can keep its established customers—returning now to collect
By wearing and displaying Matiz jewelry in public, moreover, collectors
will spread the word about Mata Ortiz in a way they can't with
pottery. Pots don't get out and about, because they are bulky
and fragile. They must reside at home for only a limited audience.
So jewelry is a powerful and complementary medium for spreading
the word about Mata Ortiz and bringing in new pottery clientele.
No one could be better suited than Micky to introduce jewelry
making to Mata Ortiz. His grandfather from Holland in the late
1800s founded the first trading post in Zuni Indian Pueblo. Micky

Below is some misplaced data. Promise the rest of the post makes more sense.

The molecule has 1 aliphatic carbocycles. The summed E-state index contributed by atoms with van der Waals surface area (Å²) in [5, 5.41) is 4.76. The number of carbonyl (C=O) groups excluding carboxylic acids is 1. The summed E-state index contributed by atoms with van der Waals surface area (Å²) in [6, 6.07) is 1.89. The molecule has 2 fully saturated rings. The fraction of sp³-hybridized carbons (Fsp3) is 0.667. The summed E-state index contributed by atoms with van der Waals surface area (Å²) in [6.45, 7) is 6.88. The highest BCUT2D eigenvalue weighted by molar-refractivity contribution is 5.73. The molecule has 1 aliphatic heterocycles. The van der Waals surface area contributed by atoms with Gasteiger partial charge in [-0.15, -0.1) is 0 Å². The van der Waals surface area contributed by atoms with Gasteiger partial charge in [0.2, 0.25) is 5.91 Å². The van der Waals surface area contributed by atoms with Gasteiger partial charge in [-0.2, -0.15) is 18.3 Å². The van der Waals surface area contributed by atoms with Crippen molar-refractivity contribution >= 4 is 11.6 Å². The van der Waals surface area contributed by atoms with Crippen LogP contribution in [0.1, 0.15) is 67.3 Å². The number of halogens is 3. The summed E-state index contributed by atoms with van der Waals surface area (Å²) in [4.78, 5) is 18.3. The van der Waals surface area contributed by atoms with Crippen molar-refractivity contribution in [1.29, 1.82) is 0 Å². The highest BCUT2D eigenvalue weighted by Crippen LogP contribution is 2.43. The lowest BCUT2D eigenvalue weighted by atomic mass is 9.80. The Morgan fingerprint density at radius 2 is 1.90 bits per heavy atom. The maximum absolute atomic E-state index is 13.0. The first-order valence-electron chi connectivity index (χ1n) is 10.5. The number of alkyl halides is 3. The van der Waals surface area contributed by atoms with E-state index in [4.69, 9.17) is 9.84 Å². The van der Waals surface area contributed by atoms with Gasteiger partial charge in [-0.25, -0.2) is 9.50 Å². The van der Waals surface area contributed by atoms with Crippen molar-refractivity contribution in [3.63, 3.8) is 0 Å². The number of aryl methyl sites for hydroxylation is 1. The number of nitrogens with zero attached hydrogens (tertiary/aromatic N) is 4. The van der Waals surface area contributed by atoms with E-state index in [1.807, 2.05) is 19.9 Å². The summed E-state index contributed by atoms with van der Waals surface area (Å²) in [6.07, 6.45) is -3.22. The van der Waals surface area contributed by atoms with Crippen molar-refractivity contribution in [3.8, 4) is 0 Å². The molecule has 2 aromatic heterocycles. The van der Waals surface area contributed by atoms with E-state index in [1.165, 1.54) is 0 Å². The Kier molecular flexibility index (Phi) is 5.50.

feels an attachment to Mata Ortiz because it is so like the Zuni
Pueblo he grew up in half-a-century ago. As the third generation
of a trading family, he has an impressive knowledge of marketing
and a global network of contacts. And like Juan Quezada, he has
that rare, inborn sense of quality that made Mata Ortiz what it
Micky was the individual most responsible for the high quality
of Zuni jewelry up to about 15 years ago relative to other Southwest
Indian jewelry. But in the mid 1970s, the old trading families
including the Vanderwagens began to phase out of the retail end
of the Native American art market. It was then that Micky's international
contacts in jewelry told him they desperately wanted a "new look"
in jewelry. That "new look" is now being realized. It's hard to
think that it would ever have happened without the Mata Ortiz
tradition, the legacy of Juan Quezada, to build upon.